History and Philosophy of Logic ISSN 0144-5340 print/ISSN 1464-5149 online # 2004 Taylor & Francis Ltd http://www.tandf.co.uk/journals DOI: 10.1080/014453401625669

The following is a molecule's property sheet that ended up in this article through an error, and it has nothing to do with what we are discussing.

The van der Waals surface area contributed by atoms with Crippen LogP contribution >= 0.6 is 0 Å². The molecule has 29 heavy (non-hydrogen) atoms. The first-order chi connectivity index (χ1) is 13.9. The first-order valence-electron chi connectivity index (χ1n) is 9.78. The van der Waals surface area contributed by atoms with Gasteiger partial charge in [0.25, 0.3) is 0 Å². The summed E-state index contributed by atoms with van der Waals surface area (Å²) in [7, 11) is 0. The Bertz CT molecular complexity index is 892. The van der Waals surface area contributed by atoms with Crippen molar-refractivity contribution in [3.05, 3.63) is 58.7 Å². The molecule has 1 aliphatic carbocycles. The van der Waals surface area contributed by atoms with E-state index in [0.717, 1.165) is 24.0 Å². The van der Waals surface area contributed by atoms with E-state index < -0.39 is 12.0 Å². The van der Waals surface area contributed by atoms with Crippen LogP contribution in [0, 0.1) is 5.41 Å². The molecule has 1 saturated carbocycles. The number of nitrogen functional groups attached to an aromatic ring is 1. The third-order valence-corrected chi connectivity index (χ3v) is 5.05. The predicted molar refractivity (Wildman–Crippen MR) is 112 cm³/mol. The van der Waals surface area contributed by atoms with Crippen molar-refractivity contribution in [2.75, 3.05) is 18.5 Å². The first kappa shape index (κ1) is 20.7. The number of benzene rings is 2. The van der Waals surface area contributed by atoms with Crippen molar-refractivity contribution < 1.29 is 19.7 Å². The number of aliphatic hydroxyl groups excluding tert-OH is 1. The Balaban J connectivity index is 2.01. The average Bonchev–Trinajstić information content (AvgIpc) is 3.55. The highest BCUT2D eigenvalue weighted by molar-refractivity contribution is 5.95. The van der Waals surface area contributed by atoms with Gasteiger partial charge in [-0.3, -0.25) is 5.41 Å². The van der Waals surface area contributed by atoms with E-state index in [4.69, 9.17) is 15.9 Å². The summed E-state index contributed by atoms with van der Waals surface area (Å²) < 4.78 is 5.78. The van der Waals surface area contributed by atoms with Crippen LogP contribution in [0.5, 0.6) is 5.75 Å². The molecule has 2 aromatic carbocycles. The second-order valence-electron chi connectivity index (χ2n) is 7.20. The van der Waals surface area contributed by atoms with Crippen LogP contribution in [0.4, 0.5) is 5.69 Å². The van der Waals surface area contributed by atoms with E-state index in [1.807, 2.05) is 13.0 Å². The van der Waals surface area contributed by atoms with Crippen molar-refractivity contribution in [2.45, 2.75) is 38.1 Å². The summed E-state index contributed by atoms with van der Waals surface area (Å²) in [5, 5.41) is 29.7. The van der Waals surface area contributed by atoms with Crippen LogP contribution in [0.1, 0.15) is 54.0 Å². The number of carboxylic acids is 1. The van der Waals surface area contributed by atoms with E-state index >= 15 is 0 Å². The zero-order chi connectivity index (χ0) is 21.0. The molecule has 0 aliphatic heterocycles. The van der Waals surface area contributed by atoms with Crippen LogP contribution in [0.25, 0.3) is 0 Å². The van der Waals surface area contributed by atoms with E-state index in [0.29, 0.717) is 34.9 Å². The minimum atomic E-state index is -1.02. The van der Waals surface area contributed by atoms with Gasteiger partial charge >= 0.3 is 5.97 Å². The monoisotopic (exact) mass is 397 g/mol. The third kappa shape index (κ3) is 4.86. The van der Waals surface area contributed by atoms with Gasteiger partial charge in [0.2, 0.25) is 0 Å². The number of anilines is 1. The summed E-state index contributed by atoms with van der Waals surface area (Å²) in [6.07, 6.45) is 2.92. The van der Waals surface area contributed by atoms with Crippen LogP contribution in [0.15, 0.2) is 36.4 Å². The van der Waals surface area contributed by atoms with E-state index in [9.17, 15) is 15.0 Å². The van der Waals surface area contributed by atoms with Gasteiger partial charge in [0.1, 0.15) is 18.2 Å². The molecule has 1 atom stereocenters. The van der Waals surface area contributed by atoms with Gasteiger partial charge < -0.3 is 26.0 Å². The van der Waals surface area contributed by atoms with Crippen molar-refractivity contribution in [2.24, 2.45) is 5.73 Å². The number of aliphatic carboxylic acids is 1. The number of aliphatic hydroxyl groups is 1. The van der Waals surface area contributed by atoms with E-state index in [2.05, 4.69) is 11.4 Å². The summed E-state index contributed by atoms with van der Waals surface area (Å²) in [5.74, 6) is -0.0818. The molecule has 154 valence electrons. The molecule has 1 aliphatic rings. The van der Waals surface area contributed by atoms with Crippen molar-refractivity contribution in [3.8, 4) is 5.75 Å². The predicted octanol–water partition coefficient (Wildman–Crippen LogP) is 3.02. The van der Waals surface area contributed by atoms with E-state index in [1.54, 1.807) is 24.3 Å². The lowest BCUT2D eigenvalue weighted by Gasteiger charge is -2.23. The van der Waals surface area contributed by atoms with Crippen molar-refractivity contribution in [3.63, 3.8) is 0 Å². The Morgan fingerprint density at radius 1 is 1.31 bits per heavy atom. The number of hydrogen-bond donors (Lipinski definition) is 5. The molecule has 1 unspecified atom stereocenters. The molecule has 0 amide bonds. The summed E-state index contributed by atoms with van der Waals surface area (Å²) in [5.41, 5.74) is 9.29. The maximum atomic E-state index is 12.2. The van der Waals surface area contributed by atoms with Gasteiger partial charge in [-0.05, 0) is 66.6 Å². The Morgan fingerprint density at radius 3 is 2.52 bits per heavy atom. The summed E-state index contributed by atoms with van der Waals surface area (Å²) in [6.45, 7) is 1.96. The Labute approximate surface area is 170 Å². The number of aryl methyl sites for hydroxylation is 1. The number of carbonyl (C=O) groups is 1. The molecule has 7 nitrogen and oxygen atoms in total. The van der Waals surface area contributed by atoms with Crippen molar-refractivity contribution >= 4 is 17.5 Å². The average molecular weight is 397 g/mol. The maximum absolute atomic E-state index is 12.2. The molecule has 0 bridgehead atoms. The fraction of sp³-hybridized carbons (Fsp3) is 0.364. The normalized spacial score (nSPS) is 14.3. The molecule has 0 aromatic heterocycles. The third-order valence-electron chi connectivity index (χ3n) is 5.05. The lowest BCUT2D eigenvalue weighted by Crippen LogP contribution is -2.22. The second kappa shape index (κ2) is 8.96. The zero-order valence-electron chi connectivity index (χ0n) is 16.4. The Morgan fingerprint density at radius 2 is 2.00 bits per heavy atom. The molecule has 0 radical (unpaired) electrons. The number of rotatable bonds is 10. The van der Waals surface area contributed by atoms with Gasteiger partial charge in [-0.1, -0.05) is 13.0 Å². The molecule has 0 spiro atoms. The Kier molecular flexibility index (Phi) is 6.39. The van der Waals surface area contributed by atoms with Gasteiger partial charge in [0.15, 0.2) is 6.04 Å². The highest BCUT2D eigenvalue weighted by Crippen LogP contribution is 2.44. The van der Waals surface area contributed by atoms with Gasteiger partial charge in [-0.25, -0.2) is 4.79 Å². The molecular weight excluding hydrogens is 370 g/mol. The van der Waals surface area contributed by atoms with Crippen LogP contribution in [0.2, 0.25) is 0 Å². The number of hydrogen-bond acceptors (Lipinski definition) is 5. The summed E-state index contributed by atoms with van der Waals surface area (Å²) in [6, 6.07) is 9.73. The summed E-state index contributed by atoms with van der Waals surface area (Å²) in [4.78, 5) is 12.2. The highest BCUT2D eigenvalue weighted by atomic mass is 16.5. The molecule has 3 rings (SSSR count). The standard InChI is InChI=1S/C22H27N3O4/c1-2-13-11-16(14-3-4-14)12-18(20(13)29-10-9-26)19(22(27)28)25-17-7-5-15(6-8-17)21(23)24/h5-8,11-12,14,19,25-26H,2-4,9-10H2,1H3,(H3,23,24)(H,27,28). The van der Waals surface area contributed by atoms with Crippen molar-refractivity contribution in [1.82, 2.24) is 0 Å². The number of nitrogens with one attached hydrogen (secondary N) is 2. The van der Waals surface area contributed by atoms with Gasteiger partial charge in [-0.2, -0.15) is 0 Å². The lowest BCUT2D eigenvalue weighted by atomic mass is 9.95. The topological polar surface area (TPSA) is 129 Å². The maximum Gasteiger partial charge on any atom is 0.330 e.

Brouwer 1951 In other words. Classical intuitionism: Brouwer and Heyting When one considers intuitionism. I shall refer to the ﬁrst. J. expected experiences and experiences attributed to others are true only as anticipations and hypotheses. . Now it would be possible to equate truth and existence with either of these cases. . of truth or existence. respectively. it is natural to begin with L.132 and. analogously. here Brouwer thinks that a proposition is true only if it has been actually proved (and an object exists only if it has been actually constructed). the founding father of intuitionism. I shall argue that the real situation is much more complicated and problematic. there are no non-experienced truths. non-temporal notion as the possibilist notion. temporal conception as the actualist notion. in mathematics no truths could be recognized which had not been experienced. although he or she is likely to add that this is simply not what is normally meant by LEM. respectively. So what is Brouwer’s view on truth? The answer is not fully clear. I shall ﬁrst attempt to give a more accurate picture of the variety of intuitionistic views.e. .e. . quite many critical discussions have actually focused solely on some particular variant of intuitionism. Many of Brouwer’s statements on truth seem to commit him to straightforward actualism. Correspondingly. in the present and past experiences of consciousness. As too many treatments of intuitionism have given an oversimpliﬁed picture of the ﬁeld. In order to have convenient terms to speak of these alternative approaches. Panu Raatikainen (a’) n has been constructed. i. and only after that proceed to more systematic issues and critical considerations. Although many recent expositions of intuitionism give the impression that it is deﬁnitely the possibilist notion that is intended by intuitionists. and assertions become true only when the relevant experience of thought-construction occurs.’ van Stigt 1990 (p. E. 204)] . in their contents there is no truth. . Brouwer. . Under this interpretation LEM is obviously false. according to which truth is signiﬁcantly temporal. i. 2. there are no truths which have not already been experienced: Truth is only in reality. . Brouwer 1948 [The original Dutch version simply says: ‘Expected experiences as such and the reputed experiences of others as such are not truths . and to the second. . (b’) n is (in principle) constructible. Brouwer 1955 Correctness of an assertion then has no other meaning than that its content has in fact appeared in the consciousness of the subject. Even a platonist must agree that not every proposition has yet been either proved or refuted.